Goose jerky questions

Discussion in 'Making Jerky' started by northcoast, Oct 29, 2013.

  1. northcoast

    northcoast Newbie

    MN
    I have always made goose and duck jerky sliced and have had a problem with it almost being crispy by the time it was dry all the way (have always just used a cheap ronco dehydrator) so I tried ground this time and same thing on the first half I have already ran.. So here is my question is there any health hazards if I pull it off still kind "chewy" if properly cured with cure #1 and stored chilled due to moisture content still in their? Also is there such thing as curing it to long it was almost 3 days in the fridge for the second half before I got it on? Thanks and any insight would be appreciated
     
  2. elginplowboy

    elginplowboy Meat Mopper

    I have made chicken but no goose or duck. How are you determining doneness? I use the bend test. My chicken is done about a third of the time faster than beef. Periodically checking I will take a piece and fold in half if it folds completely it is not done yet, when it folds in half and fibers break but hold together I turn off dehydrator and pull top to finish cooling for an hour or so then put it in an open top coffee container in fridge. If you bend a piece and it breaks in half it is way past done and get u the crispy chip effect. Also, your pieces might be sliced too thin to start. R u hand slicing or meat slicer? I bought a meat slicer on sale after hunting season a few years back and won't hand slice ever again. Having each piece sliced same width means all done at the same time and no pulling thinner pieces. 3/16 of inch is perfect width for me. 1/8 ends up too thin and crispy, 1/4 is too thick and chewy.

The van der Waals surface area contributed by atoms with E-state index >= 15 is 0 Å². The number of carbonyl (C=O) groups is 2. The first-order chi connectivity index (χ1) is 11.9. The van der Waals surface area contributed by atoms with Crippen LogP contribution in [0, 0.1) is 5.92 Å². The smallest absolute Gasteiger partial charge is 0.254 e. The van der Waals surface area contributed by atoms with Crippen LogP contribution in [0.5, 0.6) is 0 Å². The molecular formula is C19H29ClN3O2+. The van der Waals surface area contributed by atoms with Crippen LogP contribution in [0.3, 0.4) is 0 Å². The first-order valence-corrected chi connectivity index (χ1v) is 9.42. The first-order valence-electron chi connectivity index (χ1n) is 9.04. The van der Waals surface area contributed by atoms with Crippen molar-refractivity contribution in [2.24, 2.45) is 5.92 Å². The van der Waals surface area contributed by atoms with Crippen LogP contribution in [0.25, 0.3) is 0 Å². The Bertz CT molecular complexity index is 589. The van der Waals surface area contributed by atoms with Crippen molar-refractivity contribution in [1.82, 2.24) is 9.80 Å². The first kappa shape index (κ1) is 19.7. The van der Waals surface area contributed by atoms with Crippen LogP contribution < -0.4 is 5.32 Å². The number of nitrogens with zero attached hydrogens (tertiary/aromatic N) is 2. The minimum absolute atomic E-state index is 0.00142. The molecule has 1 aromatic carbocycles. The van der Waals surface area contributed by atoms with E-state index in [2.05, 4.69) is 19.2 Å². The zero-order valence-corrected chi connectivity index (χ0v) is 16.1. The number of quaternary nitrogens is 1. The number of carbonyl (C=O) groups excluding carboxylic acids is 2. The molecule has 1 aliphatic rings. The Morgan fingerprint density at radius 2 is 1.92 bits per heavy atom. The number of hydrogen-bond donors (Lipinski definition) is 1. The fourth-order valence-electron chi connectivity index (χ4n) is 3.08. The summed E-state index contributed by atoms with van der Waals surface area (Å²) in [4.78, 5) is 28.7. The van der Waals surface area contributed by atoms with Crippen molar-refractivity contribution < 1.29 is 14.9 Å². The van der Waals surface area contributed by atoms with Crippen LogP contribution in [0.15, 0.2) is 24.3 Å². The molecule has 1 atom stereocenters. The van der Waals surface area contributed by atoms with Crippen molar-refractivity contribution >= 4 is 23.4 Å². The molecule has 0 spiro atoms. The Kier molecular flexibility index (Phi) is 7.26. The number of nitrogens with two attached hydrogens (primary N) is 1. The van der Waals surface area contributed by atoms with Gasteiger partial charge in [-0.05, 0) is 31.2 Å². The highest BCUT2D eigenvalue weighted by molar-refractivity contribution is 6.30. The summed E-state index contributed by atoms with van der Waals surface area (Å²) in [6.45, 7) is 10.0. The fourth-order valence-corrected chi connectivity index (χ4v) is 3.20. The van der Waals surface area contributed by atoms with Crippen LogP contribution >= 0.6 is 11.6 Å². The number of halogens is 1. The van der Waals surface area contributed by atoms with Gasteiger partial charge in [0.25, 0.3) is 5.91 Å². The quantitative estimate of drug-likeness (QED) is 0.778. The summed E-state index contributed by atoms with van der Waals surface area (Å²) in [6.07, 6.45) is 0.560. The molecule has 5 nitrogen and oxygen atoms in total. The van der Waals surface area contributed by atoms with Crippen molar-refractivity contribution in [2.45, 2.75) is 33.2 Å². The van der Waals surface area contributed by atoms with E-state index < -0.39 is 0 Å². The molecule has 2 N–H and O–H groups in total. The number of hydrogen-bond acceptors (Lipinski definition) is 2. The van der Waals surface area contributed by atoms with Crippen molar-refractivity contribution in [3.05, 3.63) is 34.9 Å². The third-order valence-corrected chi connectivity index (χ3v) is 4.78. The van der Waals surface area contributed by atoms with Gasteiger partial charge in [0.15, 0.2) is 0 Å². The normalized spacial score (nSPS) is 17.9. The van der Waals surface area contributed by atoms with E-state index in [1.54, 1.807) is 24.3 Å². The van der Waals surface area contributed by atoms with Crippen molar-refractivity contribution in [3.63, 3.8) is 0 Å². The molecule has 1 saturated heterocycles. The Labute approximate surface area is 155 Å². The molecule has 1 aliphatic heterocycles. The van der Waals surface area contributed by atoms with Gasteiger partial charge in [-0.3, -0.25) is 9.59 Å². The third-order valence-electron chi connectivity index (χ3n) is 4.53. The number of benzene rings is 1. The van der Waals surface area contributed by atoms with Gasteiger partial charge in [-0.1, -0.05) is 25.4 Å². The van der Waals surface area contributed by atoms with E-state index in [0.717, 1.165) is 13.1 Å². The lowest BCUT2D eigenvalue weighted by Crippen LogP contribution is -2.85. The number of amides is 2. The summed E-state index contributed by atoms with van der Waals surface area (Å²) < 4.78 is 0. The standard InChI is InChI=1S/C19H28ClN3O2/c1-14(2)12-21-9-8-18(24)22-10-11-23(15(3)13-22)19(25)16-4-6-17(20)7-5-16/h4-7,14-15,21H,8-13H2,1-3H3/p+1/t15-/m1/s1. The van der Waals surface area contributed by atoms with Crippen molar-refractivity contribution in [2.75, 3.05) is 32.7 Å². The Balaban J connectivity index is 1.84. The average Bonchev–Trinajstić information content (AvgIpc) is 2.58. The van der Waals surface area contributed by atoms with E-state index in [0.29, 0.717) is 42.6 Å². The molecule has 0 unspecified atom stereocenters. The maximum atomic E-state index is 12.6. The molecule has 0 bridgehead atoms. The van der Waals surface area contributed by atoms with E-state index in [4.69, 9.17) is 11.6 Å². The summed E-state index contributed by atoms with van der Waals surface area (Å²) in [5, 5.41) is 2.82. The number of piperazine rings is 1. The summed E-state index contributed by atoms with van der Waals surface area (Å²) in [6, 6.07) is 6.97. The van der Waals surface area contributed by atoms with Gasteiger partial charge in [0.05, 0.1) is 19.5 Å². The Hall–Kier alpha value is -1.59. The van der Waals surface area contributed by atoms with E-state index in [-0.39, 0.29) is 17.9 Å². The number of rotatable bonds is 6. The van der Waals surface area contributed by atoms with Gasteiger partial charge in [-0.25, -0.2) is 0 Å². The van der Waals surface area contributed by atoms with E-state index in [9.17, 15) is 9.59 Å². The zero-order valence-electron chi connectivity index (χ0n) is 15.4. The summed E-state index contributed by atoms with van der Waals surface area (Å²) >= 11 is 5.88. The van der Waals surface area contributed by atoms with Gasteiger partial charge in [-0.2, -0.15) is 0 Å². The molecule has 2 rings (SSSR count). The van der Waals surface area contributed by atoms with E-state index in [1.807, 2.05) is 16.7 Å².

Last edited: Oct 29, 2013
  3. northcoast

    northcoast Newbie

    MN
    Well this batch I ran through the meat grinder and did ground jerky with the jerky gun.. But in the past I have sliced 1/4 inch thick with a cheaper meat slicer but seems to keep it pretty uniform. I wouldn't figure the Bend test to work with ground? But that's about where I was at with it it would bend and split open but not separate. After hitting room temp and a night in the fridge some is still that way and others a bit brittle. This may sound stupid but after the meat is cured and as long as its stored proper is there a point where it's under done to the point it's dangerous?? Think I may just dry to long out of caution.
     
  4. elginplowboy

    elginplowboy Meat Mopper

    Sorry i guess i didnt do a good job of answering your true question. When in doubt throw it out. Is my general rule. Since this is bird and ground up i would error on the side of caution. If the temp never made it to 165 i would worry about salmonela and e.coli. What recipe are u using?
     
  5. northcoast

    northcoast Newbie

    MN
    I just used Lem jerky seasoning and cure...duck and goose is unlike chicken or turkey in the sense that if your just gonna cook it on the grill or something rare to medium rare is best...I guess it would be just treated like beef in that sense
     

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